49ers learn life is difficult without George Kittle, Emmanuel Sanders

49ers learn life is difficult without George Kittle, Emmanuel Sanders

SANTA CLARA -- Star 49ers tight end George Kittle spent most of his Monday night in a Levi’s Stadium luxury suite. That’s less than ideal when facing the rival Seahawks, but it was expected due to knee and ankle injuries that might sideline him for a bit.

Relative newcomer Emmanuel Sanders became QB Jimmy Garoppolo's primary target, a title he didn’t hold for long. The former Broncos receiver suffered a rib injury in the second quarter and tried to gut it out, but was ultimately pulled from this game.

That spelled trouble for a 49ers team trying to stay unbeaten and certainly impacted their first loss of the season.

“They’re our two best playmakers, so it definitely takes a toll,” 49ers head coach Kyle Shanahan said Monday night after a 27-24 overtime loss. “We knew that coming in with George. Emmanuel was out there battling and dealt with what happened to his ribs. He tried to stay in a few series longer, but eventually had to come out. Other guys came in and guys stepped it up at times. We just didn’t have the consistency out there.”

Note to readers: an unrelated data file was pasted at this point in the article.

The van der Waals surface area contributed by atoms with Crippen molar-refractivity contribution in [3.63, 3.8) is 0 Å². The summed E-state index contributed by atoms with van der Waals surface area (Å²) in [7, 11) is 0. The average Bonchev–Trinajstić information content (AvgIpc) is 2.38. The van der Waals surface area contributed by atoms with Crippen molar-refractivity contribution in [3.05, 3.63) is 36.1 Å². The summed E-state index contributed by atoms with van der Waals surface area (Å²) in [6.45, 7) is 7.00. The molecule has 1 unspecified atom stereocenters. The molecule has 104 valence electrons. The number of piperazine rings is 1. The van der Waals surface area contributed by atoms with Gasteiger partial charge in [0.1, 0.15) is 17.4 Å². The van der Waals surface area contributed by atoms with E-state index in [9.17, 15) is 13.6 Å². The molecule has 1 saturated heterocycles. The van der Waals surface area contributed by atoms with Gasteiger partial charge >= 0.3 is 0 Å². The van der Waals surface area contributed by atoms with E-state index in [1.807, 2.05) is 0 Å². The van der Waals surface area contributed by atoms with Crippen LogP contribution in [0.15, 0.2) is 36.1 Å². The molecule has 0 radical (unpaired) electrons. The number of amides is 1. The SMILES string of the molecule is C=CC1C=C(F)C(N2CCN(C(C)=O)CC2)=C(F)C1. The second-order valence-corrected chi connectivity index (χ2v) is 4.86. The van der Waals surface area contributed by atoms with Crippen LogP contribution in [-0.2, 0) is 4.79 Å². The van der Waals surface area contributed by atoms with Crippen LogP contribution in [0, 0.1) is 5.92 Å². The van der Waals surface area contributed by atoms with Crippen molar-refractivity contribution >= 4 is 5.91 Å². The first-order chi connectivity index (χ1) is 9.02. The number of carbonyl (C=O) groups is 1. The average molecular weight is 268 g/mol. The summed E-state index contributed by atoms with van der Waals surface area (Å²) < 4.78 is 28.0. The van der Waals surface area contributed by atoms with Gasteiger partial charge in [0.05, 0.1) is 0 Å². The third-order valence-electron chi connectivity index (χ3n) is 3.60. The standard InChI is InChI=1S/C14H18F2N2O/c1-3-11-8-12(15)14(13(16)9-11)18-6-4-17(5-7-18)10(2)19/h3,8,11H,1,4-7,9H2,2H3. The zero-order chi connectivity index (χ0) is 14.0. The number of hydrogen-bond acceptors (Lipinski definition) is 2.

Consistency was the main problem on this night. Deebo Samuel made some big plays on a career high eight catches for 112 yards. Kendrick Bourne caught his second touchdown in as may weeks and tight end Ross Dwelley had a few nice grabs filling in for Kittle.

Consistency, as Shanahan points out, was sorely lacking. Insecure hands were a killer. The 49ers had seven dropped passes on Monday, per the 49ers radio broadcast, a way-too-freaking high number for offensive success.

“We just have to make the catches that are coming our way,” Samuel said. “We have to make a better effort at bringing those balls down.”

Bourne had a ball hit off his hands and get intercepted, which sticks with him more than the rest.

“I’m one of those guys who beats up on themselves,” Bourne said. “Having good teammates who tell you to keep your head up is key. It’s tough. I mean, the guy gets an interception off of it. That’s what really eats at me more than the drop. Even the second drop almost became a pick. I get down on myself because those things can happen.”

Samuel clearly is coming into his own as a playmaker and viable receiving option, proving aggressive and physical in the pattern.